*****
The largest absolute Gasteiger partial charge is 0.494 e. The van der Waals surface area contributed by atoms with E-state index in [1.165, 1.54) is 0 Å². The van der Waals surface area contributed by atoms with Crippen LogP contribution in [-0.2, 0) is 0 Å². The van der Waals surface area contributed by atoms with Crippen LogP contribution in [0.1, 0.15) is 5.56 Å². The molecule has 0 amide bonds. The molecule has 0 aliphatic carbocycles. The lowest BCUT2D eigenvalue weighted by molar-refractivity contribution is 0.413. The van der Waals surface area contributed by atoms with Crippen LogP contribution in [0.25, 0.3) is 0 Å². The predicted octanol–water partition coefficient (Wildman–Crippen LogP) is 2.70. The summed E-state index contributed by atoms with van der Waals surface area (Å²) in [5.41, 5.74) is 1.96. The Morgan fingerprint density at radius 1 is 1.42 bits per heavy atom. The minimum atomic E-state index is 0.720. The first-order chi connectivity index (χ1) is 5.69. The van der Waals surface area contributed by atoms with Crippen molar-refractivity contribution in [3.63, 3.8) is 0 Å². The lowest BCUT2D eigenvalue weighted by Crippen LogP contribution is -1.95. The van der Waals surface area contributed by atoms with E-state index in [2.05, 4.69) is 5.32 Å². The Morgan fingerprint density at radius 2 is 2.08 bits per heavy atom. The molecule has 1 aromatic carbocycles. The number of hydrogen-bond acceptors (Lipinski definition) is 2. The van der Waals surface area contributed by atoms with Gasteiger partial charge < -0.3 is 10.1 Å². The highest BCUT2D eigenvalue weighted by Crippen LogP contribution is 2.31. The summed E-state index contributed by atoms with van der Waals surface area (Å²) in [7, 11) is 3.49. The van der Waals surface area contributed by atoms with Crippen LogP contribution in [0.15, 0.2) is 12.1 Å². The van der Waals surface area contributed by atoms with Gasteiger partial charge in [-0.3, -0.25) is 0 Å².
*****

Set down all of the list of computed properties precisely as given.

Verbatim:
The largest absolute Gasteiger partial charge is 0.494 e. The van der Waals surface area contributed by atoms with E-state index in [1.165, 1.54) is 0 Å². The van der Waals surface area contributed by atoms with Crippen LogP contribution in [-0.2, 0) is 0 Å². The van der Waals surface area contributed by atoms with Crippen LogP contribution in [0.1, 0.15) is 5.56 Å². The molecule has 0 amide bonds. The molecule has 0 aliphatic carbocycles. The lowest BCUT2D eigenvalue weighted by molar-refractivity contribution is 0.413. The van der Waals surface area contributed by atoms with Crippen LogP contribution in [0.25, 0.3) is 0 Å². The predicted octanol–water partition coefficient (Wildman–Crippen LogP) is 2.70. The summed E-state index contributed by atoms with van der Waals surface area (Å²) in [5.41, 5.74) is 1.96. The Morgan fingerprint density at radius 1 is 1.42 bits per heavy atom. The minimum atomic E-state index is 0.720. The first-order chi connectivity index (χ1) is 5.69. The van der Waals surface area contributed by atoms with Crippen molar-refractivity contribution in [3.63, 3.8) is 0 Å². The lowest BCUT2D eigenvalue weighted by Crippen LogP contribution is -1.95. The van der Waals surface area contributed by atoms with E-state index in [2.05, 4.69) is 5.32 Å². The Morgan fingerprint density at radius 2 is 2.08 bits per heavy atom. The molecule has 1 aromatic carbocycles. The number of hydrogen-bond acceptors (Lipinski definition) is 2. The van der Waals surface area contributed by atoms with Gasteiger partial charge < -0.3 is 10.1 Å². The highest BCUT2D eigenvalue weighted by Crippen LogP contribution is 2.31. The summed E-state index contributed by atoms with van der Waals surface area (Å²) in [7, 11) is 3.49. The van der Waals surface area contributed by atoms with Crippen LogP contribution in [0.15, 0.2) is 12.1 Å². The van der Waals surface area contributed by atoms with Gasteiger partial charge in [-0.3, -0.25) is 0 Å².